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Old 04-04-2005, 10:16 PM   #1
john_walsh54
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What is the purpose of LiveCDs?


I thought the main purpose of LiveCDs was:
(a) test your hardware will work on linux
(b) demo the linux applications available
Every since I bought the boxed version of Mandrake 9.1 and discovered it didn't support my hardware - Mandrake support told me to buy new hardware as a solution - I have been using LiveCDs to determine when my hardware will be supported by linux. I am not prepared to pay for a linux distro again until my hardware is supported.
Anyway, I recently discovered that my Lexmark Z12 printer *does* have a working driver but this driver is not included on a number of LiveCDs, eventhough the printer manager (CUPS) includes a driver in its database. It turns out that the full driver database of CUPs is not included on LiveCDs, which to me seems to defeat the main purpose of LiveCDs i.e. to test your hardware works with linux.
 
Old 04-04-2005, 10:57 PM   #2
cs-cam
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LiveCDs are good for system recovery. Something goes bad with your hard drive or your OS won't boot, pop in a live cd and recover what you can.
 
Old 04-04-2005, 11:50 PM   #3
2damncommon
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Quote:
What is the purpose of LiveCDs?
Live CD's can be a good indicator of default hardware detection but not only is there no guarantee that the full install will work for sure, there are sometimes other options that may or may not work for you on an installed system. When I was a new Linux user I found default compatibility desirable and I still do.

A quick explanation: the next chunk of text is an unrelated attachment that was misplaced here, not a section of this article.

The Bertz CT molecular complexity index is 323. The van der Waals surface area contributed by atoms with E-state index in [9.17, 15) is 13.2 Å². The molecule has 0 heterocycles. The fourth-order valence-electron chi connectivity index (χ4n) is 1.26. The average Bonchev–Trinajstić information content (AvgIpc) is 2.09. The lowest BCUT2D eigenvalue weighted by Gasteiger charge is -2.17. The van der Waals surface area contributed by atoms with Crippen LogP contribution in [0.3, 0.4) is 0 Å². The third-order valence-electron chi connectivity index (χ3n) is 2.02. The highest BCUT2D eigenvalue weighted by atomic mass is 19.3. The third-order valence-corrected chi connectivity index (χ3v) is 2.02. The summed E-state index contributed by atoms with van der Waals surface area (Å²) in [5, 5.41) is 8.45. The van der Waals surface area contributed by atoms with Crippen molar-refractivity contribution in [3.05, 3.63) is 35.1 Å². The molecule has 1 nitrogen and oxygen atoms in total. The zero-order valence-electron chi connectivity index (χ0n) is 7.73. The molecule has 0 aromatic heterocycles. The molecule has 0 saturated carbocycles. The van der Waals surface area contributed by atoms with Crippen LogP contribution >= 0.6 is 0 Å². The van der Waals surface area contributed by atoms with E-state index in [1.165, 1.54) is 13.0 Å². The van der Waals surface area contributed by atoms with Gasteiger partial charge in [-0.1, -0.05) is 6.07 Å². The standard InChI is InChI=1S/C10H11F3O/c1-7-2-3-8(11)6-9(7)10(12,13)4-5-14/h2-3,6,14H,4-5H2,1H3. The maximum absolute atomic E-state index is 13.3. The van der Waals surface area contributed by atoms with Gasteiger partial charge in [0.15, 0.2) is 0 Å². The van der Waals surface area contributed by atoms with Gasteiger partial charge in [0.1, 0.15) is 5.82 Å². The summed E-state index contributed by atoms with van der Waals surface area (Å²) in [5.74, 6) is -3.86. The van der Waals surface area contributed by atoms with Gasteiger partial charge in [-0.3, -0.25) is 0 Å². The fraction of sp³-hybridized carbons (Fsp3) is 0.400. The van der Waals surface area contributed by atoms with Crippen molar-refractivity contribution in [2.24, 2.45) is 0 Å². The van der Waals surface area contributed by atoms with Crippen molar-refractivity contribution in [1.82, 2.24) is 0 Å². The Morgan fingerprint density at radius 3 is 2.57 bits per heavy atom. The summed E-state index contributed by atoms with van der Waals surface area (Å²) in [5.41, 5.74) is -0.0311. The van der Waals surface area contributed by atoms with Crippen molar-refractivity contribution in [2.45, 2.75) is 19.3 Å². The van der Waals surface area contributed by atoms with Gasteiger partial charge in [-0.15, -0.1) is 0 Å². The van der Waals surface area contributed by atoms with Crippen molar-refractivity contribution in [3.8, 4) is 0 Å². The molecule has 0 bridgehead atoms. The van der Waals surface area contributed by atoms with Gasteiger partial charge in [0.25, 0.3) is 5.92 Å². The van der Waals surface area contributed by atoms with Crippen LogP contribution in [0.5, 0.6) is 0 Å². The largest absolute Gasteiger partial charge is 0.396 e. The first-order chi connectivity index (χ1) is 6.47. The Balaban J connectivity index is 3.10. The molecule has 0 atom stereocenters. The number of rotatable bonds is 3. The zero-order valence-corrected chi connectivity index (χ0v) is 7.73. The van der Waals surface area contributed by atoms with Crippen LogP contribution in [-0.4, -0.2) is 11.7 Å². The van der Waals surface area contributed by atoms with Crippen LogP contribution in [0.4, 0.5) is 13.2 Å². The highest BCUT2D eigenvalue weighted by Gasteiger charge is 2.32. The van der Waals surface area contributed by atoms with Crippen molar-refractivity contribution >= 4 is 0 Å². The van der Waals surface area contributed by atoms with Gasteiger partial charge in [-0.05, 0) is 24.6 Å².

Using a live CD as a hardware detection indicator is far from their only function. I was very glad to have a Knoppix CD when 2 hard drives died within a week.
Your real question of why a Linux CD cannot offer you the end-all of hardware functionallity, while not completely unreasonable, is just not realistic. There are free downloadable Linux versions (being also available as cheap CDs if you have bandwidth considerations) that would offer fuller options.
You have already won half the battle as you are well aware of the issue. The next step is to consider your options and make a decision which seems best. No matter if the decision is to investigate further or toss your live CDs into a drawer, as long as it is the best decision.
I would suggest either following up by trying the drivers you are aware of on a free download or perhaps seeing if an install to the live CD is possible to check it out.
Good Luck.
 
Old 04-05-2005, 12:02 AM   #4
kencaz
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I agree, Live CD's are not really an indication if the full installed distro will detect everything you have. In my opinion Live CD's are great, however, If you really want to learn the Linux OS then a LIVE CD is just not going to do it. No OS is going to completally detect all hardware on all machines, but I think Linux does a pretty good job.

If you think about it, having Linux run directly from a CD is pretty amazing. I don't see any MS live CD's available. If your Windows system crashes, often, your only option is to boot a live linux CD to get your data back.

I have been through quit a few distros starting with RedHat 6 on an old laptop and can say that it's frustrating at time's but you can't really expect an OS to do everything. With a little research and fiddling you can get pretty much any Linux Distro to work on any system.

Just a thought
KC
 
Old 04-05-2005, 01:12 AM   #5
mikshaw
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As I see it the main strength of using a LiveCD is "try before you install". A user who has no experience with Linux can run a liveCD distro without too much fear of damaging what is already installed on the harddrive, and if something gets screwed a reboot generally fixes all.

There is also the portability of a LiveCD. If you happen to be a Linux user on the road, you can boot your CD or USB device on just about any PC and have a familiar environment in which to work without needing to install.
 
  


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